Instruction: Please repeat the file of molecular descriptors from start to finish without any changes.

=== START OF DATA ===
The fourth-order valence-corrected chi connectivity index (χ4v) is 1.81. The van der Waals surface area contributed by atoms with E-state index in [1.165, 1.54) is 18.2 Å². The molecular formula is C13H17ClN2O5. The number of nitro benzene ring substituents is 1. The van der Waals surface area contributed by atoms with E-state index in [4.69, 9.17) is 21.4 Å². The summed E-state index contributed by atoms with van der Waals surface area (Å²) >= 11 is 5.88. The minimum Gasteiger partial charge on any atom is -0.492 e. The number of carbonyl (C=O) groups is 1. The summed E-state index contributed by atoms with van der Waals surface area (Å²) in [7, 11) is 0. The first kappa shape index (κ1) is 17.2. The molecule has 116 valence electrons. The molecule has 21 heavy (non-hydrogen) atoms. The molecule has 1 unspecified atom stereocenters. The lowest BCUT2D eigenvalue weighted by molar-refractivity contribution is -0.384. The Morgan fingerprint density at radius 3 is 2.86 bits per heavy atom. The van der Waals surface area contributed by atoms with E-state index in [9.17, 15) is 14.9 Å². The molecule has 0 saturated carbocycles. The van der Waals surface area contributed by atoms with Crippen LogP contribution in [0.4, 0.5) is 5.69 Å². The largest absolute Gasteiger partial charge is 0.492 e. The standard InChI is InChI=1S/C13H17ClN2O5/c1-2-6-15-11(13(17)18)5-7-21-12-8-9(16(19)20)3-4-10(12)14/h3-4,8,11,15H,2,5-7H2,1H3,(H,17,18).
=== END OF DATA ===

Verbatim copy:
The fourth-order valence-corrected chi connectivity index (χ4v) is 1.81. The van der Waals surface area contributed by atoms with E-state index in [1.165, 1.54) is 18.2 Å². The molecular formula is C13H17ClN2O5. The number of nitro benzene ring substituents is 1. The van der Waals surface area contributed by atoms with E-state index in [4.69, 9.17) is 21.4 Å². The summed E-state index contributed by atoms with van der Waals surface area (Å²) >= 11 is 5.88. The minimum Gasteiger partial charge on any atom is -0.492 e. The number of carbonyl (C=O) groups is 1. The summed E-state index contributed by atoms with van der Waals surface area (Å²) in [7, 11) is 0. The first kappa shape index (κ1) is 17.2. The molecule has 116 valence electrons. The molecule has 21 heavy (non-hydrogen) atoms. The molecule has 1 unspecified atom stereocenters. The lowest BCUT2D eigenvalue weighted by molar-refractivity contribution is -0.384. The Morgan fingerprint density at radius 3 is 2.86 bits per heavy atom. The van der Waals surface area contributed by atoms with E-state index in [9.17, 15) is 14.9 Å². The molecule has 0 saturated carbocycles. The van der Waals surface area contributed by atoms with Crippen LogP contribution in [0.4, 0.5) is 5.69 Å². The largest absolute Gasteiger partial charge is 0.492 e. The standard InChI is InChI=1S/C13H17ClN2O5/c1-2-6-15-11(13(17)18)5-7-21-12-8-9(16(19)20)3-4-10(12)14/h3-4,8,11,15H,2,5-7H2,1H3,(H,17,18).